Marc DeSalle


Vertical farming operations also can be almost entirely automated – robots carry pallets of seedlings into towers with no human contact. This type of farming operation creates a shift in the agricultural industry to highly skilled workers, Richardson notes.

“It is a different form of advanced manufacturing,” he said. “You need workers managing these automated systems, and it creates a lot of unique opportunities because the jobs available in controlled-environment agriculture will be high-paying jobs. The people with those skill sets will be highly sought after.”

Due to its past successes, clients are now seeking out Miles Construction to build additional facilities, Richardson said. Despite ramping up its knowledge in controlled-environment agricultural facilities over the past decade, the Miles team still relies on experts who have generational knowledge of greenhouse construction processes, he added.

Miles marries international expertise with local resources to execute on its controlled-environment jobs.

“Indoor farming really comes out of the Netherlands – the Dutch have been doing this forever,” Richardson said. “It’s a generational thing, and you have individuals whose father, grandfather and great-grandfather erected greenhouses. We bring that expertise over to the United States and team up with local skill sets on how to put the pieces and parts together.

“The Dutch bring the expertise to show them the nuances and sequencing and how to actually bolt up and put together glass houses of this nature,” he added. “It may not be overly complicated but it also is not your standard erector set. If you don’t have that expertise, you are not going to put it together right.”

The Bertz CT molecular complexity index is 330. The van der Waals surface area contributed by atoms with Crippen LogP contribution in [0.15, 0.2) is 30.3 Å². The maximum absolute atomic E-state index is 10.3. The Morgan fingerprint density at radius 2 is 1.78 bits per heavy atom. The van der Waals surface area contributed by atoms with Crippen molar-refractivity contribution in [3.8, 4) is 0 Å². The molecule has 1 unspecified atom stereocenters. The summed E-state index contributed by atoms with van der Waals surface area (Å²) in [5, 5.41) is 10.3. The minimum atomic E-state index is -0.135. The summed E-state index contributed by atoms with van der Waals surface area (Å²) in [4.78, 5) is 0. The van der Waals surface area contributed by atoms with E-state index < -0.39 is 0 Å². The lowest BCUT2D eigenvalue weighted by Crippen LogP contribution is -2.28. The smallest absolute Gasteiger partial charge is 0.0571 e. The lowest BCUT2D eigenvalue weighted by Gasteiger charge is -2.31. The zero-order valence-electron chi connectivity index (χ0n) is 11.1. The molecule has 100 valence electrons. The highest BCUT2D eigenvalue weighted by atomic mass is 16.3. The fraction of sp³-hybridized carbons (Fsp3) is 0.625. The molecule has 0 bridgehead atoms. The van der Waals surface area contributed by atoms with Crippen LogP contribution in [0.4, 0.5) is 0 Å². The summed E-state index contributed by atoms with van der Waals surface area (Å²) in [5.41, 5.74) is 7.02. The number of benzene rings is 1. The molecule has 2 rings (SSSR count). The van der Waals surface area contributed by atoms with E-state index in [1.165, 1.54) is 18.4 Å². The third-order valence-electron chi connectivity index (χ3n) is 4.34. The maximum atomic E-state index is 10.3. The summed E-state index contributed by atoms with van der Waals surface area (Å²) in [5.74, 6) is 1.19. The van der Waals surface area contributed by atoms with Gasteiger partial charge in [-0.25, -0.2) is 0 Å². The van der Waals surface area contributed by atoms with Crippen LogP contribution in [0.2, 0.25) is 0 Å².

Even with enlisting technical experts, it’s still a challenging endeavor to pull off correctly, Richardson added. Language isn’t necessarily a barrier – most international workers speak English – but conversions from metric to U.S. customary units can be a bit problematic. The Dutch also don’t usually prefer burgers and pizza.

“On a large project we’ll have multiple people here from the Netherlands, and they don’t really like U.S. food very much,” Richardson said. “We end up with unique dietary situations. There are also very specific issues when they are traveling about what they can do while in the U.S. with their visas; there are very specific limitations.”

Navigating dietary preferences and figuring out how to quickly convert millimeters to inches are issues the Miles Construction team can overcome. Shipping delays are another matter entirely. Richardson said every part and piece for glass houses and automated systems comes in from different overseas destinations, which poses tremendous logistical and jobsite issues when ships are backed up in ports for months waiting to offload.

“If you are missing something, or something gets broken, or containers come in out of sequence, you can’t just run down to Ace Hardware,” he said.

Constructing environmentally-controlled agricultural facilities should help equalize the extreme fluctuations common in the construction industry, Richardson noted. It also provides more sustainable way of feeding world populations.

“It’s not something that most contractors look at and say, ‘Hey, we want to jump into that space.’ And even if they do, it will take them several years to get up to speed with it,” he said. “It’s new, it’s on its own trajectory, and it’s somewhat insulated from other (economic) factors.

“As a country and as a world, we have to head toward this,” Richardson added. “It is becoming increasingly difficult to feed the world’s population, especially as the environment continues to change and we see more storm events. We are making a difference, and that really matters.”